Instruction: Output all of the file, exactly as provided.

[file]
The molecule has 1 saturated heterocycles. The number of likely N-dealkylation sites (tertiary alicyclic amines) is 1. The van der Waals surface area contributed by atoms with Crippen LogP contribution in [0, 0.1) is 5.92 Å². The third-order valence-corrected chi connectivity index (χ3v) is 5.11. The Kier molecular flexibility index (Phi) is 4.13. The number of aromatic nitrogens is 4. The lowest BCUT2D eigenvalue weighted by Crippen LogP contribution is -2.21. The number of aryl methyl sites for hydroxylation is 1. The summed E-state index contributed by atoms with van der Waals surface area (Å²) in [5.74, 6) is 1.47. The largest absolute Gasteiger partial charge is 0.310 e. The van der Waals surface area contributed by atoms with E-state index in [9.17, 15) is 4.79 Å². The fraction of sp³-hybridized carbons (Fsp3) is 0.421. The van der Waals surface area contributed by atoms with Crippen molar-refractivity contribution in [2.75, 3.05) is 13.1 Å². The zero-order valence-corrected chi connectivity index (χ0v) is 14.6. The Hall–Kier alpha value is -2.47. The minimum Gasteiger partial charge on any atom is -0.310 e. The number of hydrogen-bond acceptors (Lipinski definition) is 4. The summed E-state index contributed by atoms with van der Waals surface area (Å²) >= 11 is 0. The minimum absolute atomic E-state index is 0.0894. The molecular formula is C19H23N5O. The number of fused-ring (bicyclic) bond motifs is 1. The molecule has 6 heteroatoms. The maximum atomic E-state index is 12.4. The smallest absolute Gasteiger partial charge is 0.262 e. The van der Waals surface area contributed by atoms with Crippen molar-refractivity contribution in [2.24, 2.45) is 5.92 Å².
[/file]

The molecule has 1 saturated heterocycles. The number of likely N-dealkylation sites (tertiary alicyclic amines) is 1. The van der Waals surface area contributed by atoms with Crippen LogP contribution in [0, 0.1) is 5.92 Å². The third-order valence-corrected chi connectivity index (χ3v) is 5.11. The Kier molecular flexibility index (Phi) is 4.13. The number of aromatic nitrogens is 4. The lowest BCUT2D eigenvalue weighted by Crippen LogP contribution is -2.21. The number of aryl methyl sites for hydroxylation is 1. The summed E-state index contributed by atoms with van der Waals surface area (Å²) in [5.74, 6) is 1.47. The largest absolute Gasteiger partial charge is 0.310 e. The van der Waals surface area contributed by atoms with E-state index in [9.17, 15) is 4.79 Å². The fraction of sp³-hybridized carbons (Fsp3) is 0.421. The van der Waals surface area contributed by atoms with Crippen molar-refractivity contribution in [2.75, 3.05) is 13.1 Å². The zero-order valence-corrected chi connectivity index (χ0v) is 14.6. The Hall–Kier alpha value is -2.47. The minimum Gasteiger partial charge on any atom is -0.310 e. The number of hydrogen-bond acceptors (Lipinski definition) is 4. The summed E-state index contributed by atoms with van der Waals surface area (Å²) >= 11 is 0. The minimum absolute atomic E-state index is 0.0894. The molecular formula is C19H23N5O. The number of fused-ring (bicyclic) bond motifs is 1. The molecule has 6 heteroatoms. The maximum atomic E-state index is 12.4. The smallest absolute Gasteiger partial charge is 0.262 e. The van der Waals surface area contributed by atoms with Crippen molar-refractivity contribution in [2.24, 2.45) is 5.92 Å².